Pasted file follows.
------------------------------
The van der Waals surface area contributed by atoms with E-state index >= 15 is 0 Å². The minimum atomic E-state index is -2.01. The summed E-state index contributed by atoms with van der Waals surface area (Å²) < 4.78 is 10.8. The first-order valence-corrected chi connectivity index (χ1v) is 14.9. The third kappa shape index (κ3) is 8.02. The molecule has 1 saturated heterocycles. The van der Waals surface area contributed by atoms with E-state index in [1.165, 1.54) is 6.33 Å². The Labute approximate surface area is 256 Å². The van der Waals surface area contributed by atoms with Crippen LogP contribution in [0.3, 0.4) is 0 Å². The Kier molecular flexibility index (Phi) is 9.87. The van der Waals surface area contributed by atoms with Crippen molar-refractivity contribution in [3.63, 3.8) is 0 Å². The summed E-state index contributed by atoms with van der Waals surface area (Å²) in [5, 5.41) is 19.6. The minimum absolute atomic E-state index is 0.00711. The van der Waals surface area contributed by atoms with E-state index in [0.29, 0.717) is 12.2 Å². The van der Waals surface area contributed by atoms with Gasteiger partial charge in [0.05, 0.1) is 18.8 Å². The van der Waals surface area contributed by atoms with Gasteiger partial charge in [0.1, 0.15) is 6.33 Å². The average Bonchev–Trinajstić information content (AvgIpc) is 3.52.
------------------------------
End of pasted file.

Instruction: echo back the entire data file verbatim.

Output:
The van der Waals surface area contributed by atoms with E-state index >= 15 is 0 Å². The minimum atomic E-state index is -2.01. The summed E-state index contributed by atoms with van der Waals surface area (Å²) < 4.78 is 10.8. The first-order valence-corrected chi connectivity index (χ1v) is 14.9. The third kappa shape index (κ3) is 8.02. The molecule has 1 saturated heterocycles. The van der Waals surface area contributed by atoms with E-state index in [1.165, 1.54) is 6.33 Å². The Labute approximate surface area is 256 Å². The van der Waals surface area contributed by atoms with Crippen LogP contribution in [0.3, 0.4) is 0 Å². The Kier molecular flexibility index (Phi) is 9.87. The van der Waals surface area contributed by atoms with Crippen molar-refractivity contribution in [3.63, 3.8) is 0 Å². The summed E-state index contributed by atoms with van der Waals surface area (Å²) in [5, 5.41) is 19.6. The minimum absolute atomic E-state index is 0.00711. The van der Waals surface area contributed by atoms with E-state index in [0.29, 0.717) is 12.2 Å². The van der Waals surface area contributed by atoms with Gasteiger partial charge in [0.05, 0.1) is 18.8 Å². The van der Waals surface area contributed by atoms with Gasteiger partial charge in [0.1, 0.15) is 6.33 Å². The average Bonchev–Trinajstić information content (AvgIpc) is 3.52.